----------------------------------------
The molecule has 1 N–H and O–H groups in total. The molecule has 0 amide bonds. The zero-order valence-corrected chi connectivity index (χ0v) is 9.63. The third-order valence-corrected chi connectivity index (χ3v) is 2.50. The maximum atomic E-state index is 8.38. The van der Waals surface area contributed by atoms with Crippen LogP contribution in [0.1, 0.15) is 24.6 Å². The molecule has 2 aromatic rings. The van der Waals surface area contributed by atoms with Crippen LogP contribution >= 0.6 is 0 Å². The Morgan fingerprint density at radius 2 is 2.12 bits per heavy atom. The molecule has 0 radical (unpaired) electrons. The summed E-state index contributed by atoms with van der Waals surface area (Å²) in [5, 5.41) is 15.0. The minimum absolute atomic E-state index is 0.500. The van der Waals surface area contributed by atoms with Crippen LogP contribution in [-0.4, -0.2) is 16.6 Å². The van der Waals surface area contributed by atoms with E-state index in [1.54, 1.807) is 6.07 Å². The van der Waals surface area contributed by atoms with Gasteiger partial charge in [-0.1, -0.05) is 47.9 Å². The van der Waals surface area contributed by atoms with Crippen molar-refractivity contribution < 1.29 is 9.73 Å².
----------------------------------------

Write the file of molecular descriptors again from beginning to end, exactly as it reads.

The molecule has 1 N–H and O–H groups in total. The molecule has 0 amide bonds. The zero-order valence-corrected chi connectivity index (χ0v) is 9.63. The third-order valence-corrected chi connectivity index (χ3v) is 2.50. The maximum atomic E-state index is 8.38. The van der Waals surface area contributed by atoms with Crippen LogP contribution in [0.1, 0.15) is 24.6 Å². The molecule has 2 aromatic rings. The van der Waals surface area contributed by atoms with Crippen LogP contribution >= 0.6 is 0 Å². The Morgan fingerprint density at radius 2 is 2.12 bits per heavy atom. The molecule has 0 radical (unpaired) electrons. The summed E-state index contributed by atoms with van der Waals surface area (Å²) in [5, 5.41) is 15.0. The minimum absolute atomic E-state index is 0.500. The van der Waals surface area contributed by atoms with Crippen LogP contribution in [-0.4, -0.2) is 16.6 Å². The van der Waals surface area contributed by atoms with E-state index in [1.54, 1.807) is 6.07 Å². The van der Waals surface area contributed by atoms with Gasteiger partial charge in [-0.1, -0.05) is 47.9 Å². The van der Waals surface area contributed by atoms with Crippen molar-refractivity contribution < 1.29 is 9.73 Å².